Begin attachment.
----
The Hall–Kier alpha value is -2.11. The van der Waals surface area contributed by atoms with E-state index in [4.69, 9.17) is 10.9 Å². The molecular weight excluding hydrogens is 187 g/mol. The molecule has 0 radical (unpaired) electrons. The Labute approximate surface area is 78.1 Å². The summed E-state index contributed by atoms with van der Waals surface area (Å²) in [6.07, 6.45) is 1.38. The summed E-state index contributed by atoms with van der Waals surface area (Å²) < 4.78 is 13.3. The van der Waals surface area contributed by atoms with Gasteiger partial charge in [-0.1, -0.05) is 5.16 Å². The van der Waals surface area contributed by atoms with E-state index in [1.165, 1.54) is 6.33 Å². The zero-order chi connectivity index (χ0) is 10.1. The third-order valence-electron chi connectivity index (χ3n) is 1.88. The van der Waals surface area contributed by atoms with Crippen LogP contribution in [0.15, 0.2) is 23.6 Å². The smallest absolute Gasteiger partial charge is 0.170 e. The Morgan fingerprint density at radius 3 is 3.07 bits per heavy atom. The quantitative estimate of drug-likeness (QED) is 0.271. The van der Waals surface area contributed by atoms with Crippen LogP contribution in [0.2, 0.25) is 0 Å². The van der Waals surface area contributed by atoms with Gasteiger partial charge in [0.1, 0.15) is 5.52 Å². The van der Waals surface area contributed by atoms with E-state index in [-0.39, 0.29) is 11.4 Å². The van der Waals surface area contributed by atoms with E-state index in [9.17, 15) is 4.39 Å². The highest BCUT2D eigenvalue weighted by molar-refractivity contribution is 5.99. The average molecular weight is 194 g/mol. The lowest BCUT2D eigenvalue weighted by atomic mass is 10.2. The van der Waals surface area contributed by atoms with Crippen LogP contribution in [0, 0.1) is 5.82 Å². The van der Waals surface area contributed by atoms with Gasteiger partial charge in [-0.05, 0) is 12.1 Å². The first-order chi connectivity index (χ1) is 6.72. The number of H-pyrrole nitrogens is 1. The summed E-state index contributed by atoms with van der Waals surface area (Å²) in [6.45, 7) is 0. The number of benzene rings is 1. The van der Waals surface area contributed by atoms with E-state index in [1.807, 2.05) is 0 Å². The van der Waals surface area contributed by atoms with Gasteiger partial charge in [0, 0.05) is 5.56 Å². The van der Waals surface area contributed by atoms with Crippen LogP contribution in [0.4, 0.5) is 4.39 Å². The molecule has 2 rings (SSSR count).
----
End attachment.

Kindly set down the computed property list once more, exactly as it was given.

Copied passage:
The Hall–Kier alpha value is -2.11. The van der Waals surface area contributed by atoms with E-state index in [4.69, 9.17) is 10.9 Å². The molecular weight excluding hydrogens is 187 g/mol. The molecule has 0 radical (unpaired) electrons. The Labute approximate surface area is 78.1 Å². The summed E-state index contributed by atoms with van der Waals surface area (Å²) in [6.07, 6.45) is 1.38. The summed E-state index contributed by atoms with van der Waals surface area (Å²) < 4.78 is 13.3. The van der Waals surface area contributed by atoms with Gasteiger partial charge in [-0.1, -0.05) is 5.16 Å². The van der Waals surface area contributed by atoms with E-state index in [1.165, 1.54) is 6.33 Å². The zero-order chi connectivity index (χ0) is 10.1. The third-order valence-electron chi connectivity index (χ3n) is 1.88. The van der Waals surface area contributed by atoms with Crippen LogP contribution in [0.15, 0.2) is 23.6 Å². The smallest absolute Gasteiger partial charge is 0.170 e. The Morgan fingerprint density at radius 3 is 3.07 bits per heavy atom. The quantitative estimate of drug-likeness (QED) is 0.271. The van der Waals surface area contributed by atoms with Crippen LogP contribution in [0.2, 0.25) is 0 Å². The van der Waals surface area contributed by atoms with Gasteiger partial charge in [0.1, 0.15) is 5.52 Å². The van der Waals surface area contributed by atoms with E-state index in [-0.39, 0.29) is 11.4 Å². The van der Waals surface area contributed by atoms with E-state index in [9.17, 15) is 4.39 Å². The highest BCUT2D eigenvalue weighted by molar-refractivity contribution is 5.99. The average molecular weight is 194 g/mol. The lowest BCUT2D eigenvalue weighted by atomic mass is 10.2. The van der Waals surface area contributed by atoms with Crippen LogP contribution in [0, 0.1) is 5.82 Å². The van der Waals surface area contributed by atoms with Gasteiger partial charge in [-0.05, 0) is 12.1 Å². The first-order chi connectivity index (χ1) is 6.72. The number of H-pyrrole nitrogens is 1. The summed E-state index contributed by atoms with van der Waals surface area (Å²) in [6.45, 7) is 0. The number of benzene rings is 1. The van der Waals surface area contributed by atoms with E-state index in [1.807, 2.05) is 0 Å². The van der Waals surface area contributed by atoms with Gasteiger partial charge in [0, 0.05) is 5.56 Å². The van der Waals surface area contributed by atoms with Crippen LogP contribution in [0.4, 0.5) is 4.39 Å². The molecule has 2 rings (SSSR count).